SRT Special 951 from Bangkok Hua Lamphong to Lopburi by Train (KiHa 183 series • キハ183系 • ex-JR Hokkaido Limited Express Okhotsk)

SRT Special 951 Train from Bangkok Hua Lamphong to Lopburi by KiHa 183 series (キハ183系)

The Special 951 is a tour train from Bangkok Hua Lamphong to Lopburi by ex-JR Hokkaido Limited Express Okhotsk KiHa 183 series. This tour train operated on 11, 12, 18, and 19 February 2023 to Lopburi in conjunction with the King Narai the Great Fair 2023. The main attraction for me was definitely the KiHa 183 series though, following after my Sapporo trip on board Limited Express Okhotsk last year, so I bought myself a ticket immediately once they were released for sale earlier in February, especially when this trip costs only 599 Baht.

Bangkok Hua Lamphong Railway Station

The SRT Special 951 KiHa 183 series journey starts from Bangkok Hua Lamphong Railway Station as an excursion train.

Heading in to Bangkok Hua Lamphong Railway Station.

The Special 951 was not listed on the departure board at Bangkok Hua Lamphong Railway Station.

The station hall is also quite empty with the absence of long distance trains.

Over at the main central platforms 4 and 5, it’s sakura season in Bangkok with faux cherry blossom trees and bamboo complimenting the KiHa 183 series boarding area.

The Special 951 KiHa 183 series to Lopburi would be departing from Platform 5.

This felt just slightly weird to be boarding a train numbered 951 as the train which bears the name and number Special 951 is the Eastern & Oriental Express, which notably has not yet resumed operations.

KiHa 183 series • キハ183系

Finally, I get to meet the KiHa 183 in person in Bangkok.

To commemorate this occasion, I brought along the cab car of my Plarail KiHa 183 to meet its real-life sister.

The logos of both the State Railway of Thailand (SRT) and JR Hokkaido are painted on to the repainted train. This is particularly interesting as other JR companies tend to have their logos removed from donated train, whereas JR Hokkaido has a brand new logo painted on instead.

The destination blind has been replaced with a fixed train destination plate, the “Limited Express Makkasan” in English, or overly simplified 「特急マッカサン」 in Japanese. However, this is not an accurate translation of what the rest of the Japanese words say.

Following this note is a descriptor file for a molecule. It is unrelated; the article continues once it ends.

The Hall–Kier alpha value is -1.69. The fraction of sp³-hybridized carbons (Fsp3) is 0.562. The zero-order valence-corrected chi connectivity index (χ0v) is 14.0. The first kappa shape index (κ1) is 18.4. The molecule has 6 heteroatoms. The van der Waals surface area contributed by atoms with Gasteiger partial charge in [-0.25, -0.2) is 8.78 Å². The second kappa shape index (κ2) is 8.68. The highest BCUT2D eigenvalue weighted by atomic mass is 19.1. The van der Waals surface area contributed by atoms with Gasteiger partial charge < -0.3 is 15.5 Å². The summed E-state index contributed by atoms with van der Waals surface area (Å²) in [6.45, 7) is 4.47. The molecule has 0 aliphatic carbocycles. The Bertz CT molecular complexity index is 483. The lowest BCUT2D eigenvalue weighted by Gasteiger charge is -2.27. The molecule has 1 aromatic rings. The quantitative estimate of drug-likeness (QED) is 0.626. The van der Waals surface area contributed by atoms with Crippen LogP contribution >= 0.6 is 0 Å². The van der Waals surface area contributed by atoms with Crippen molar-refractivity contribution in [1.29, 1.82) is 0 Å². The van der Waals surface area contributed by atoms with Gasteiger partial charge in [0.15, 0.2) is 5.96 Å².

The left red side bears the train name 「特急オホーツク」 which translates to Limited Express Okhotsk, the original train service of the KiHa 183 in Hokkaido.

The right white side bears the destination 「マッカサン工場」 which translates to Makkasan Factory.

The Japanese translation 「特急オホーツク/マッカサン工場」 bears more meaning on the KiHa 183’s new life as the “Limited Express Okhotsk to Makkasan Factory” as the former train operating on the Limited Express Okhotsk now continues its service out of Makkasan Factory today.

The front view of the KiHa 183 on the outbound end.

The KiHa 183 now bears a headboard of the SRT logo and the Japanese destination of 「マッカサン工場」 Makkasan Factory, matching the side destination plate.

Boarding the 「特急オホーツク/マッカサン工場」 “Limited Express Okhotsk to Makkasan Factory”.

A new step has been installed below the train doors to cater to low platforms on the SRT network.

Car numbers are printed on additional laminated A4 papers on top of the usual car number brackets.

The interior of my Car 2 where I have booked my seat in.

My window seat at 14D for this KiHa 183 ride to Lopburi.

Seats are laid out in 2+2 reserved seat configuration throughout the train. No KiHa 183 Green Car carriages are available in Thailand.

Much of the fittings around the interior seem to have been retained.

All seats on board the Special 951 are reserved.

However, these seem to be replicas of the original plate as it looks too new to be true. The car number sticker of 182-22 is also missing キハ.

The car number on the outside, on the other hand, has the number accurately repainted as キハ182-22, with the new SRT logo above it.

The tourism posters at the rear of Car 2 are also promoting Japanese history during World War II at the River Kwai Bridge which I’m not sure if it’s really appropriate.

There is also a new SRT pandemic-related notice in Japanese and English which is now just an advisory and not a rule anymore.

Toilets are available in Cars 2 and 3.

There is a sink area as part of the dressing room.

A sitting toilet is available for all passengers.

A standing urinal toilet is also available for males.

Cars 1 and 4 have grey seats instead, but still in a 2+2 configuration with all reserved seats.

Interestingly, they seem to have new SRT headrest covers.

A brand new train seat map has also been created by the State Railway of Thailand (SRT) for the 4-car KiHa 183 formation in Thailand.

The headboard on the Bangkok side of the KiHa 183 bears the SRT logo along with a 2D rendering of the KiHa 183.

Returning to my seat to properly enjoy my Japanese train ride, my seat pocket was now filled with information on the Lopburi tour along with a small bottle of water.